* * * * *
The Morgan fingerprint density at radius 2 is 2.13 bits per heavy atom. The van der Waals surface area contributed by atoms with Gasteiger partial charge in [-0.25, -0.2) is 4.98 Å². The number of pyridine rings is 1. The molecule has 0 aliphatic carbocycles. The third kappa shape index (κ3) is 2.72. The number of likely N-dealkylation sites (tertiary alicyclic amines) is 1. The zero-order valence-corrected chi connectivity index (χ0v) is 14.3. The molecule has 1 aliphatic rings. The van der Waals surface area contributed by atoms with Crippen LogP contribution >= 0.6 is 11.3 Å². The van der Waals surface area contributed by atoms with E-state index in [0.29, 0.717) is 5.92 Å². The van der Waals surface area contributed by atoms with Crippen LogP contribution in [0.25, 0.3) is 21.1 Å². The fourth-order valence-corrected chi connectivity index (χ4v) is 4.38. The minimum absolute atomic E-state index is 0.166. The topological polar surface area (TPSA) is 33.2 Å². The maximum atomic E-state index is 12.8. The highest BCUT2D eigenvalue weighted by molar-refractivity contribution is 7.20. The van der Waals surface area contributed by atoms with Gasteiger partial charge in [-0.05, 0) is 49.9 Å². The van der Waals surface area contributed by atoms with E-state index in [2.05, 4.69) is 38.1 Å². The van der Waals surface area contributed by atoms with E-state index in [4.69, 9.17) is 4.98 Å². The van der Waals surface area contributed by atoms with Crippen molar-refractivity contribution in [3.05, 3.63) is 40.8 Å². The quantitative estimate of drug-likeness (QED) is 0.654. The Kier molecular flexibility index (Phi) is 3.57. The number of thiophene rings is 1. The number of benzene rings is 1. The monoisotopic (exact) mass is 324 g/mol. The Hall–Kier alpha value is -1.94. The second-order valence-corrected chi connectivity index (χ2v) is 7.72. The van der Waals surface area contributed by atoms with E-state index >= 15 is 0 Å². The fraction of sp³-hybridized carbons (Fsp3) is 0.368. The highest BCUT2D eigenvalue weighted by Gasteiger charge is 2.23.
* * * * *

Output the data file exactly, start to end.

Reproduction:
The Morgan fingerprint density at radius 2 is 2.13 bits per heavy atom. The van der Waals surface area contributed by atoms with Gasteiger partial charge in [-0.25, -0.2) is 4.98 Å². The number of pyridine rings is 1. The molecule has 0 aliphatic carbocycles. The third kappa shape index (κ3) is 2.72. The number of likely N-dealkylation sites (tertiary alicyclic amines) is 1. The zero-order valence-corrected chi connectivity index (χ0v) is 14.3. The molecule has 1 aliphatic rings. The van der Waals surface area contributed by atoms with Crippen LogP contribution >= 0.6 is 11.3 Å². The van der Waals surface area contributed by atoms with E-state index in [0.29, 0.717) is 5.92 Å². The van der Waals surface area contributed by atoms with Crippen LogP contribution in [0.25, 0.3) is 21.1 Å². The fourth-order valence-corrected chi connectivity index (χ4v) is 4.38. The minimum absolute atomic E-state index is 0.166. The topological polar surface area (TPSA) is 33.2 Å². The maximum atomic E-state index is 12.8. The highest BCUT2D eigenvalue weighted by molar-refractivity contribution is 7.20. The van der Waals surface area contributed by atoms with Gasteiger partial charge in [-0.05, 0) is 49.9 Å². The van der Waals surface area contributed by atoms with E-state index in [2.05, 4.69) is 38.1 Å². The van der Waals surface area contributed by atoms with E-state index in [4.69, 9.17) is 4.98 Å². The van der Waals surface area contributed by atoms with Crippen molar-refractivity contribution in [3.05, 3.63) is 40.8 Å². The quantitative estimate of drug-likeness (QED) is 0.654. The Kier molecular flexibility index (Phi) is 3.57. The number of thiophene rings is 1. The number of benzene rings is 1. The monoisotopic (exact) mass is 324 g/mol. The Hall–Kier alpha value is -1.94. The second-order valence-corrected chi connectivity index (χ2v) is 7.72. The van der Waals surface area contributed by atoms with E-state index >= 15 is 0 Å². The fraction of sp³-hybridized carbons (Fsp3) is 0.368. The highest BCUT2D eigenvalue weighted by Gasteiger charge is 2.23.